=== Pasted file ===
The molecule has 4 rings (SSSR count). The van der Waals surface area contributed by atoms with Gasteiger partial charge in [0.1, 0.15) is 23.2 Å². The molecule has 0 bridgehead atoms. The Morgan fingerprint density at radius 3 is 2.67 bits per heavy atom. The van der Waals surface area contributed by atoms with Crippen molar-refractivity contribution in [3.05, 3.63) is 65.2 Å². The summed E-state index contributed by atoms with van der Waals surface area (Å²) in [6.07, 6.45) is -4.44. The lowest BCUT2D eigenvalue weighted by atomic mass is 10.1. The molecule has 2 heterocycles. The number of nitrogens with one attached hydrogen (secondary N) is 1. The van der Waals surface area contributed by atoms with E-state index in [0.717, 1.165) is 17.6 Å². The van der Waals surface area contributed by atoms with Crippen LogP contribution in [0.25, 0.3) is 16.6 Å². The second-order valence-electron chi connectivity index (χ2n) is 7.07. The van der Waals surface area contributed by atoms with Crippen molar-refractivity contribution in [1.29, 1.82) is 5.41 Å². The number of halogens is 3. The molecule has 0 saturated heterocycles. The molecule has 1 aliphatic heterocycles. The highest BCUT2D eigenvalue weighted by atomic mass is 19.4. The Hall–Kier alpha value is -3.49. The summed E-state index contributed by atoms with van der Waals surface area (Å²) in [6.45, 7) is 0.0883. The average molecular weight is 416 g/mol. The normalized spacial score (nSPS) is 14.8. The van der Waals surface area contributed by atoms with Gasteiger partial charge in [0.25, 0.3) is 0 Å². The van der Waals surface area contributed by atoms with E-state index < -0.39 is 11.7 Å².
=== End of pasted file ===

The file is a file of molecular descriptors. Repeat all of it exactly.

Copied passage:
The molecule has 4 rings (SSSR count). The van der Waals surface area contributed by atoms with Gasteiger partial charge in [0.1, 0.15) is 23.2 Å². The molecule has 0 bridgehead atoms. The Morgan fingerprint density at radius 3 is 2.67 bits per heavy atom. The van der Waals surface area contributed by atoms with Crippen molar-refractivity contribution in [3.05, 3.63) is 65.2 Å². The summed E-state index contributed by atoms with van der Waals surface area (Å²) in [6.07, 6.45) is -4.44. The lowest BCUT2D eigenvalue weighted by atomic mass is 10.1. The molecule has 2 heterocycles. The number of nitrogens with one attached hydrogen (secondary N) is 1. The van der Waals surface area contributed by atoms with E-state index in [0.717, 1.165) is 17.6 Å². The van der Waals surface area contributed by atoms with Crippen LogP contribution in [0.25, 0.3) is 16.6 Å². The second-order valence-electron chi connectivity index (χ2n) is 7.07. The van der Waals surface area contributed by atoms with Crippen molar-refractivity contribution in [1.29, 1.82) is 5.41 Å². The number of halogens is 3. The molecule has 0 saturated heterocycles. The molecule has 1 aliphatic heterocycles. The highest BCUT2D eigenvalue weighted by atomic mass is 19.4. The Hall–Kier alpha value is -3.49. The summed E-state index contributed by atoms with van der Waals surface area (Å²) in [6.45, 7) is 0.0883. The average molecular weight is 416 g/mol. The normalized spacial score (nSPS) is 14.8. The van der Waals surface area contributed by atoms with Gasteiger partial charge in [0.25, 0.3) is 0 Å². The van der Waals surface area contributed by atoms with E-state index < -0.39 is 11.7 Å².